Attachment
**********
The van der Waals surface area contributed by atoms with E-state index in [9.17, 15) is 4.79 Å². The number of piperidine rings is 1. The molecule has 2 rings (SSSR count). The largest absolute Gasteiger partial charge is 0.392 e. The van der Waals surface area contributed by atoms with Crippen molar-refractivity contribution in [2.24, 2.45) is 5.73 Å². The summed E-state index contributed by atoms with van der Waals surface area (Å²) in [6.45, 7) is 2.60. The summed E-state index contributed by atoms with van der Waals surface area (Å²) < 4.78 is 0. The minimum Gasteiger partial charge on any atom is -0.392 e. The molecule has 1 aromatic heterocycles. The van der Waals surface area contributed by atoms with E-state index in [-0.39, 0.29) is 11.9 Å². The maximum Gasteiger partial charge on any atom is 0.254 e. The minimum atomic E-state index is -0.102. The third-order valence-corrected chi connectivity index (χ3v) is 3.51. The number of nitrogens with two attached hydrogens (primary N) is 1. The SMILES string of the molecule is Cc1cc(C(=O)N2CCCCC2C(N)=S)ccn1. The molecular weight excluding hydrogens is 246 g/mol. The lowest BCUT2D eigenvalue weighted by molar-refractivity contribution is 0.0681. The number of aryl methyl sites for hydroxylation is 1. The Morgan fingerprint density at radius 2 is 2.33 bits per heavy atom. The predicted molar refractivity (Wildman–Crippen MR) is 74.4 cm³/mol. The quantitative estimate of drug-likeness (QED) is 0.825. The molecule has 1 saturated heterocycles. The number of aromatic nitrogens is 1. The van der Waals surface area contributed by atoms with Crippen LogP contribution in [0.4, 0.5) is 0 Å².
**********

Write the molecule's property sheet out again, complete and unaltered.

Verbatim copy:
The van der Waals surface area contributed by atoms with E-state index in [9.17, 15) is 4.79 Å². The number of piperidine rings is 1. The molecule has 2 rings (SSSR count). The largest absolute Gasteiger partial charge is 0.392 e. The van der Waals surface area contributed by atoms with Crippen molar-refractivity contribution in [2.24, 2.45) is 5.73 Å². The summed E-state index contributed by atoms with van der Waals surface area (Å²) in [6.45, 7) is 2.60. The summed E-state index contributed by atoms with van der Waals surface area (Å²) < 4.78 is 0. The minimum Gasteiger partial charge on any atom is -0.392 e. The molecule has 1 aromatic heterocycles. The van der Waals surface area contributed by atoms with E-state index in [-0.39, 0.29) is 11.9 Å². The maximum Gasteiger partial charge on any atom is 0.254 e. The minimum atomic E-state index is -0.102. The third-order valence-corrected chi connectivity index (χ3v) is 3.51. The number of nitrogens with two attached hydrogens (primary N) is 1. The SMILES string of the molecule is Cc1cc(C(=O)N2CCCCC2C(N)=S)ccn1. The molecular weight excluding hydrogens is 246 g/mol. The lowest BCUT2D eigenvalue weighted by molar-refractivity contribution is 0.0681. The number of aryl methyl sites for hydroxylation is 1. The Morgan fingerprint density at radius 2 is 2.33 bits per heavy atom. The predicted molar refractivity (Wildman–Crippen MR) is 74.4 cm³/mol. The quantitative estimate of drug-likeness (QED) is 0.825. The molecule has 1 saturated heterocycles. The number of aromatic nitrogens is 1. The van der Waals surface area contributed by atoms with Crippen LogP contribution in [0.4, 0.5) is 0 Å².